Gillard's five-day visit to western Sydney is a fine idea. But when good ideas are poorly executed, the final result can be ugly.
For a couple of years in the 1980s I was a security guard, working for a now defunct Parramatta-based outfit called Westgate.
It was well before there was any proper industry regulation and I was given a licence after attending a two-day course run by a former policeman.
The "training" was supposed to include firearms but we never got round to going to the range.
So, the first time I was assigned to what was designated as a "gun job" I felt compelled to point out that my only weapons experience was firing a single shot from an air-rifle.
The guy behind the counter grunted, took a .38 Smith and Wesson out of the gun safe, and flicked open the cylinder.
"The bullets go in here," he said, handing over six cartridges. "Don't shoot anyone."
So gun in holster, a PR24 baton and a Maglite torch on my belt, I arrived well equipped to protect the late-night shopping crowd at Mt Druitt Market Town (now Westfield).
That job became one of my regular beats. I got to know its ebb and flow and, by trial and error, worked out how to survive. The key was being able to read the crowd, to spot trouble as it was brewing and talk people out of confrontations.
So, months into the job, I was alarmed by a conversation I overheard between two management types.
"Wrestling," the publicity man said.
"Wrestling?" the centre manager repeated, as he weighed the idea.
As I eavesdropped, the publicity guy warmed to his pitch. A ring would be set up in Centre Court to coincide with late-night shopping. An internal and external advertising blitz would draw the punters in droves and there would be a shopping bonanza before and after the bouts.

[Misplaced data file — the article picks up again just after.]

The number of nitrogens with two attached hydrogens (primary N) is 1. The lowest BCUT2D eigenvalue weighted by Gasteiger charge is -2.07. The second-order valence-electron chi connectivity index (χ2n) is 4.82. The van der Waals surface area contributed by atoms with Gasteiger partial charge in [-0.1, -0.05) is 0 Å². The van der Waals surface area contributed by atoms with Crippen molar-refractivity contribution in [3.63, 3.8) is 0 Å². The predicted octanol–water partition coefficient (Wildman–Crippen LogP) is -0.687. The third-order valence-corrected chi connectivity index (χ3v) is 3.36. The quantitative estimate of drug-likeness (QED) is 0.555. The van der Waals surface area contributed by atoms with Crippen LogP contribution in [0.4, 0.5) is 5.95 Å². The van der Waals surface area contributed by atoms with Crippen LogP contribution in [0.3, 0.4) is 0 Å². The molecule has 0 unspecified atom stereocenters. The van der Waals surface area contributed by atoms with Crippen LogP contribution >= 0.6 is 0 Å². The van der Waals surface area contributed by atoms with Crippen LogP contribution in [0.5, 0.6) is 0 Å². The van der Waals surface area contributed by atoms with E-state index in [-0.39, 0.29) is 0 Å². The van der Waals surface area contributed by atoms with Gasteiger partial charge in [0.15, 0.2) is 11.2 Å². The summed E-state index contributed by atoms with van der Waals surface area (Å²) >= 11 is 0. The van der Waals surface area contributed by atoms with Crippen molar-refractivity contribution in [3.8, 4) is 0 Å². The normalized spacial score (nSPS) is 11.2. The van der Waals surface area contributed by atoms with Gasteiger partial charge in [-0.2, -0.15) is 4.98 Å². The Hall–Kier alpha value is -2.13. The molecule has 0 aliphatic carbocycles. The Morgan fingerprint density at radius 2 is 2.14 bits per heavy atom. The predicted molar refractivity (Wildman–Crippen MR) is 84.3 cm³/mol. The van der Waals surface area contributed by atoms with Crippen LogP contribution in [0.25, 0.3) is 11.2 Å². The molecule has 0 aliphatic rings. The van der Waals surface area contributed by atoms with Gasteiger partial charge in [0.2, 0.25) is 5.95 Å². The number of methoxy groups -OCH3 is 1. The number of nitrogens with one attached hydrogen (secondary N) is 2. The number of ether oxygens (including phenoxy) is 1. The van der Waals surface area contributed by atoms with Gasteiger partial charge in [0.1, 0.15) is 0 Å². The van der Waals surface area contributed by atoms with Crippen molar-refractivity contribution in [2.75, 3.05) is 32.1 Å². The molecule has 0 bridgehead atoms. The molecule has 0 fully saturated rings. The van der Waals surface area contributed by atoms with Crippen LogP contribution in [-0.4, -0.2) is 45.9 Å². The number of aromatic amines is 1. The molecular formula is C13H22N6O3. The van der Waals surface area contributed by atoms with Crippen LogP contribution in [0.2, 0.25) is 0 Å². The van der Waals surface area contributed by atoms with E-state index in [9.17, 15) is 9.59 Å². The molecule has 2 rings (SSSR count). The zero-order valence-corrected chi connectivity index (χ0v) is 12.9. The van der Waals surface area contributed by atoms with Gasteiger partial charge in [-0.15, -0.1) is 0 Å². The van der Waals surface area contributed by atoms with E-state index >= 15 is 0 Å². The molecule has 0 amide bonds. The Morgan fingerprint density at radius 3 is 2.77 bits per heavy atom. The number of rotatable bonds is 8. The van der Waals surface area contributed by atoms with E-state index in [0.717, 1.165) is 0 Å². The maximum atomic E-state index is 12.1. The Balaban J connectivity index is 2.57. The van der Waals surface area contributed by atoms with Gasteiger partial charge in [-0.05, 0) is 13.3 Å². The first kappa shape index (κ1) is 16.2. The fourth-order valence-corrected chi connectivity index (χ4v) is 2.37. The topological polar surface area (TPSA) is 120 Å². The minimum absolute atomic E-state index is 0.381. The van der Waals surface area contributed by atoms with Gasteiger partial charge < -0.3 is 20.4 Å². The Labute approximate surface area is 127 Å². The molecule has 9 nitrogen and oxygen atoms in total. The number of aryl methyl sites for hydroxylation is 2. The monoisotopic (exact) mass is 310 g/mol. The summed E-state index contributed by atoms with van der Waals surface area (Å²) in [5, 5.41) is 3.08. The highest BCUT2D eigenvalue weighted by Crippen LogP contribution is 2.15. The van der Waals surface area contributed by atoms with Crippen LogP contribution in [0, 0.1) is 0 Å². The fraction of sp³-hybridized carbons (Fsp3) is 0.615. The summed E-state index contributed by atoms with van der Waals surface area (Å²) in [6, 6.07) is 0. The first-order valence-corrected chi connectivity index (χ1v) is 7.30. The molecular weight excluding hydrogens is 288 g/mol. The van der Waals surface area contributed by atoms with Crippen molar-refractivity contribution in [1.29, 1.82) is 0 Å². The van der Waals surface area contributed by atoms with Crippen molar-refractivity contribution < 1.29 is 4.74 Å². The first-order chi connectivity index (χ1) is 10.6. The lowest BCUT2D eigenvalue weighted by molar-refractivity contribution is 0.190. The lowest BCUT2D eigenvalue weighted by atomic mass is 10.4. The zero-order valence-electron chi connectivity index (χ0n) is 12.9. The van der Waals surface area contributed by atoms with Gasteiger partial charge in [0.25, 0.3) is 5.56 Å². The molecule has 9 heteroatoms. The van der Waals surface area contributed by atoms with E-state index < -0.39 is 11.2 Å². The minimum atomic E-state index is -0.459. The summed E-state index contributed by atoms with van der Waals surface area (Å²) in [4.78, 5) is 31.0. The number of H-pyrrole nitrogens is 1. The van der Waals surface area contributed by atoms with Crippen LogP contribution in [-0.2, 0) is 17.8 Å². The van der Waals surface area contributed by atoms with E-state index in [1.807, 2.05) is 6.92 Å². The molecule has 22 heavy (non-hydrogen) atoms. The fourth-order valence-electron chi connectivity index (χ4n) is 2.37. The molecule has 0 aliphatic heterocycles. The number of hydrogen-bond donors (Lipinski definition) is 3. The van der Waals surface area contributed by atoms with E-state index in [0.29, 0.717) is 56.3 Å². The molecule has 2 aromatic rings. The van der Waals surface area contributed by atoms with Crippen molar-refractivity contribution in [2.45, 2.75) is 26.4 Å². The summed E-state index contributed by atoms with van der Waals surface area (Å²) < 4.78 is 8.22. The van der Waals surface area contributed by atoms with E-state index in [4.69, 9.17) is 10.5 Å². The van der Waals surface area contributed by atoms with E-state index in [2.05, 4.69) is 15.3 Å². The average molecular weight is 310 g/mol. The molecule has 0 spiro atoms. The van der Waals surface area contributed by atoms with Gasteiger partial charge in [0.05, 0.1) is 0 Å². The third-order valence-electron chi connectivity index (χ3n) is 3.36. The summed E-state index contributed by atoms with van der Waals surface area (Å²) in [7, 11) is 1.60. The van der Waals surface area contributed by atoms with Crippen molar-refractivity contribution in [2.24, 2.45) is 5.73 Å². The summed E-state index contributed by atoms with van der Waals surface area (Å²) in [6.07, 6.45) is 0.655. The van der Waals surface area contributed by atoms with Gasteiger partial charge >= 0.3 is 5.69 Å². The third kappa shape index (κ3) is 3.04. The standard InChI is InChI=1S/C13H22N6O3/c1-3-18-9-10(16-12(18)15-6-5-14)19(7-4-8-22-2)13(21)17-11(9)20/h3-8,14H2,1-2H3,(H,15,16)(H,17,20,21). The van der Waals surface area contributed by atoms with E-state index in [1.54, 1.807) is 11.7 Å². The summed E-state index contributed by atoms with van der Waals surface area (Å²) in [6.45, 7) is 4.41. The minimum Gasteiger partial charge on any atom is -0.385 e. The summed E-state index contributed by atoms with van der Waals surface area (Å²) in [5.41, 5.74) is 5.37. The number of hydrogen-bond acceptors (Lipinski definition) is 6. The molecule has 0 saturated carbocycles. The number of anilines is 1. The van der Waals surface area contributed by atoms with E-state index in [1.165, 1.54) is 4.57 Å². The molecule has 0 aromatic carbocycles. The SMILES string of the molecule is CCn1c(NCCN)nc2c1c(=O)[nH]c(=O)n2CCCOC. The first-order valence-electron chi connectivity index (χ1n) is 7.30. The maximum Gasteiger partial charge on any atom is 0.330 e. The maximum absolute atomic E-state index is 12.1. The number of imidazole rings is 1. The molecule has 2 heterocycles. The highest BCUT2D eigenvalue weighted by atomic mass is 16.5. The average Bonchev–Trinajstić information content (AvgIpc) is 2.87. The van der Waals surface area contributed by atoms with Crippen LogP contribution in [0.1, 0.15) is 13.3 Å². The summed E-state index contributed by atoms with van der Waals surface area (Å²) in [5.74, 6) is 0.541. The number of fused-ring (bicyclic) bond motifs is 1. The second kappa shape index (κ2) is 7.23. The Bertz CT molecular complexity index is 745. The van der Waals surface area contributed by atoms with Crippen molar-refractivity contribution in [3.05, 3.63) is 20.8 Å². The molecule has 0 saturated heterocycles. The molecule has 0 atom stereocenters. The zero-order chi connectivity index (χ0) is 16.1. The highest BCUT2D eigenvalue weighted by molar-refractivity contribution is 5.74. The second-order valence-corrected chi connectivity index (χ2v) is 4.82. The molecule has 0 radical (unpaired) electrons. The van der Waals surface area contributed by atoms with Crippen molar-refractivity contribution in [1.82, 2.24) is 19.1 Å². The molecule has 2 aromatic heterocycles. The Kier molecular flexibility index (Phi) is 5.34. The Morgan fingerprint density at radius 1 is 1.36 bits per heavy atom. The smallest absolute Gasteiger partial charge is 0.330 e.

"I don't think that's a very good idea," I volunteered.
I knew this intervention wouldn't be welcome. People make judgements about you based on your station in life. Wearing a uniform that marked me as an unskilled labourer meant most assumed I was an idiot.
"What would you know about it?" the publicity guy sneered, annoyed that his patter had been interrupted.
I explained that Thursday was payday for most and that meant the pub, let's call it The Bloody Stubby, located about 100 metres from the centre's front door, would be chock full.
I had seen the well-lubricated patrons pour out of its doors to watch spontaneous fights before and the spectators routinely turned into enthusiastic participants. I feared wrestling would draw the pub crowd into the centre and they wouldn't be there for the shopping.
"I don't think we asked for your opinion," the centre manager said as I finished.
The next week the centre was littered with posters advertising a wrestling extravaganza scheduled for the following month. On the Monday before the big night I rang Westgate and asked to change shifts, starting at 9.00pm rather than 5.00pm.
When I arrived that night it was to the sound of cleaners hosing blood out of Centre Court. As I approached the broken chairs and other detritus around the ring I saw a guy dressed in the familiar green uniform of Westgate. His right arm was bandaged from wrist to elbow and he was tightly clutching an envelope in his left hand.
"What happened?" I said.
He turned, his glazed, dilated pupils looking pitifully from a whitened and sweaty face. Slowly, and painfully, he relived the evening.
About 10 minutes before the wrestling was due to start The Bloody Stubby emptied and its patrons flowed like stale beer through the doors of Market Town. The crowd was restless. The show inside the ring began at 7.00pm; the brawl outside it started about 10 minutes later.
Terrified wrestlers fled as several, much more authentic, fights raged. Wisely my replacement decided against intervening in the scuffles between the men but, chivalrously, stepped between two women who had squared off. This was a mistake. One of them sank her teeth into his forearm.
The police arrived, the scene settled and the guard, along with a group of battered combatants, was taken to the nearby Mt Druitt Hospital. His impressive wound required 17 stiches and the envelope in his hand was a referral for an AIDS test.
He finished with a plaintive question.
"Is it always like this here?"
Actually, serious trouble was rare. There were routine nuisance-level disturbances but, largely, Mt Druitt's then Sydney-wide reputation as a bad neck of the woods was overblown.